Friday, November 2, 2012

Hurricane Sandy

I'd like to express my appreciation and thanks to all of the first responders--police, fireman, EMT, Coast Guard, but especially the utility company workers, repairmen, dispatchers, truckers delivering supplies, etc. who are working around the clock to serve the rest of us.
On Monday afternoon, I lost power, network, land line and cell phone service. My wife has been in Hong Kong. At home, my wife likes to buy things in bulk in case of emergency, but that doesn't mean that we know where anything is. Michael knew where one flashlight was, and the other was in my backpack. By chance, Michael found the bag in the basement with my wife's horde of batteries. Michael remembered that he had a battery operated Sony radio in his dresser. He connected two PC speakers to it, and it worked perfectly. Thanks to my wife's habit, of buying things in bulk and only on sale, we had enough food in the house for at least a month, if not three. We had a sizable cache of candles which my wife had bought fifteen years ago, in case of power failures. Over four days, with no contact with the outside world other than our neighbors and whatever was in walking distance, Michael and I listened to the news of the disaster on the radio. At night, we played chess by candle light.

I live about three miles from Raritan Bay. The Northern part of my town, Hazlet, had been evacuated early in the storm. We go to church in Union Beach. The town of Union Beach sits between Hazlet and the bay--the Union Beach border is about two miles away, with about another mile before you get to the bay. From the radio, we learned that 200 houses in Union Beach were completely destroyed, and one person died as a result of falling off his roof into the water.

During the summer, I had visited the beach at Mantaloking (near Brick/Lakewood). From the radio, I learned that the entire town was under water and that ten homes had caught fire from gas mains. Even after the homes had burned down, the gas main fires continued to burn. Utility workers were unable to get to Mantaloking because it was surrounded by flood waters. Essentially, as per other reports, plus the governor, the entire Jersey shore is gone.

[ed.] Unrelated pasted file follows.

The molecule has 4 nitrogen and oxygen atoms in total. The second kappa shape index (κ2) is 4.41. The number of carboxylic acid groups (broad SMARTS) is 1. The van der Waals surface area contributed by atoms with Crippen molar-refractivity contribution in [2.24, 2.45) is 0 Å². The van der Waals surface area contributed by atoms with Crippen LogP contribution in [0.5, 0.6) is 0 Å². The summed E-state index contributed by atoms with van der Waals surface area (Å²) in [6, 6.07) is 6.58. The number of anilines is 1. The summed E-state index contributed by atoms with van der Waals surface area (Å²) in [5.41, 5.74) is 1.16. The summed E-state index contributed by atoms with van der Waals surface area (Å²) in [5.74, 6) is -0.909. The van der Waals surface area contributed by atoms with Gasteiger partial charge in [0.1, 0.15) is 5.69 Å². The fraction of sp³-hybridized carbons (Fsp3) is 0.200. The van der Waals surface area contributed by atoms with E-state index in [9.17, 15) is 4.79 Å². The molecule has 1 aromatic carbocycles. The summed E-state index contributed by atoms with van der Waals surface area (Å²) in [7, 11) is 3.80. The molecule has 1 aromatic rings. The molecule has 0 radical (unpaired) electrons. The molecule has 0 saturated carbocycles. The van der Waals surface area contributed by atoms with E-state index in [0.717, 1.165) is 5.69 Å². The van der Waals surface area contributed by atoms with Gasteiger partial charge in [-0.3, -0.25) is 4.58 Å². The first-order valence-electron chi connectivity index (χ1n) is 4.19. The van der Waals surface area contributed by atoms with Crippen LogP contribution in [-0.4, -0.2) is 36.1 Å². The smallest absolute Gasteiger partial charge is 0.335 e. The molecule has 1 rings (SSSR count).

Late Tuesdays night, I had a hunch that if we drove towards Rutgers, where Andrew is, we might pick-up cell phone service and be able to contact family members. Sure enough, as we approached the Raritan River, we got cell phone service. My son at Rutgers was very happy to hear from us. He said he had been trying to contact us for more than two days. To get to Andrew's campus, I had to drive around two roadblocks, but it was late at night and no one was around. Andrew is a new dorm that was built with backup generator power. Michael and I charged up our cell phones in his dorm room. And from there we phoned my wife in Hong Kong. Once she finished scolding, panicking, reprimanding, and trying to micromanage us all the way from Hong Kong on how we should be doing in the outage, Michael asked her where the third flashlight was. She did not know, but she told us where we could find an unopened package of three flashlights from Costco (with batteries already in them!). With that we would be O.K. in the dark for a few weeks at least.

We had gas and water throughout. My son and I are very glad that we had each other for company. Rather than being plugged into the Internet, cell phones, or T.V., we had each other to talk to. We did a lot of planning and preparation. It was an extremely relaxing time playing chess and just talking to him in the dark. However, on the very first night, right after the sun went down, we both said to each other, almost simultaneously, that this could get very boring, very fast. But it never did. I got to know and appreciate my son Michael better during this time, and I found that fascinating and eminently worthwhile.